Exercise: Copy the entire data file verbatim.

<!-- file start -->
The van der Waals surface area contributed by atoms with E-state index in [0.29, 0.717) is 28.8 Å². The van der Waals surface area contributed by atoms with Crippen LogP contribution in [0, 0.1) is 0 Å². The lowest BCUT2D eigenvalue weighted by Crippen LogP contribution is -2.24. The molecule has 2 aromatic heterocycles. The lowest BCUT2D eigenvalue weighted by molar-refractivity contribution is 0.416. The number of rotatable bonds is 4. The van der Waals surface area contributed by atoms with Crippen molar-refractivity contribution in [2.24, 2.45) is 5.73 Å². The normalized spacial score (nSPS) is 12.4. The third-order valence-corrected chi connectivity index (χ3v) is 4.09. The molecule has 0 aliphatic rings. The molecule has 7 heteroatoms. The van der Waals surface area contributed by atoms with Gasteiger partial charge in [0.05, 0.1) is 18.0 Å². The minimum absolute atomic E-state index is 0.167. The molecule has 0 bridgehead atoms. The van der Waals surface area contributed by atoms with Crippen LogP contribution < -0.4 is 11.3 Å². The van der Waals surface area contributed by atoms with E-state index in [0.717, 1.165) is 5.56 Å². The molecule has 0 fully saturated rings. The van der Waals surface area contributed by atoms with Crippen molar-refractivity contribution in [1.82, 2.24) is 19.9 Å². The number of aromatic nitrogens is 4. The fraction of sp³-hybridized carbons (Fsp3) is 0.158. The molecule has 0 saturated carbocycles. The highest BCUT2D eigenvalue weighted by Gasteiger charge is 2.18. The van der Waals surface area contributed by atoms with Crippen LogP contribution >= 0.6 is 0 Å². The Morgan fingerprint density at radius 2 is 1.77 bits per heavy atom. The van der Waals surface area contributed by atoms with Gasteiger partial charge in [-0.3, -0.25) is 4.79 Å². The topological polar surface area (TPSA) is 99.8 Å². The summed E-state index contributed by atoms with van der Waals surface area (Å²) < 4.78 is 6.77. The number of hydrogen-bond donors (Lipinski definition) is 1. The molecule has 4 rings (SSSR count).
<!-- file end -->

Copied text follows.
The van der Waals surface area contributed by atoms with E-state index in [0.29, 0.717) is 28.8 Å². The van der Waals surface area contributed by atoms with Crippen LogP contribution in [0, 0.1) is 0 Å². The lowest BCUT2D eigenvalue weighted by Crippen LogP contribution is -2.24. The molecule has 2 aromatic heterocycles. The lowest BCUT2D eigenvalue weighted by molar-refractivity contribution is 0.416. The number of rotatable bonds is 4. The van der Waals surface area contributed by atoms with Crippen molar-refractivity contribution in [2.24, 2.45) is 5.73 Å². The normalized spacial score (nSPS) is 12.4. The third-order valence-corrected chi connectivity index (χ3v) is 4.09. The molecule has 0 aliphatic rings. The molecule has 7 heteroatoms. The van der Waals surface area contributed by atoms with Gasteiger partial charge in [0.05, 0.1) is 18.0 Å². The minimum absolute atomic E-state index is 0.167. The molecule has 0 bridgehead atoms. The van der Waals surface area contributed by atoms with Crippen LogP contribution < -0.4 is 11.3 Å². The van der Waals surface area contributed by atoms with E-state index in [0.717, 1.165) is 5.56 Å². The molecule has 0 fully saturated rings. The van der Waals surface area contributed by atoms with Crippen molar-refractivity contribution in [1.82, 2.24) is 19.9 Å². The number of aromatic nitrogens is 4. The fraction of sp³-hybridized carbons (Fsp3) is 0.158. The molecule has 0 saturated carbocycles. The highest BCUT2D eigenvalue weighted by Gasteiger charge is 2.18. The van der Waals surface area contributed by atoms with Crippen LogP contribution >= 0.6 is 0 Å². The Morgan fingerprint density at radius 2 is 1.77 bits per heavy atom. The van der Waals surface area contributed by atoms with Gasteiger partial charge in [-0.3, -0.25) is 4.79 Å². The topological polar surface area (TPSA) is 99.8 Å². The summed E-state index contributed by atoms with van der Waals surface area (Å²) < 4.78 is 6.77. The number of hydrogen-bond donors (Lipinski definition) is 1. The molecule has 4 rings (SSSR count).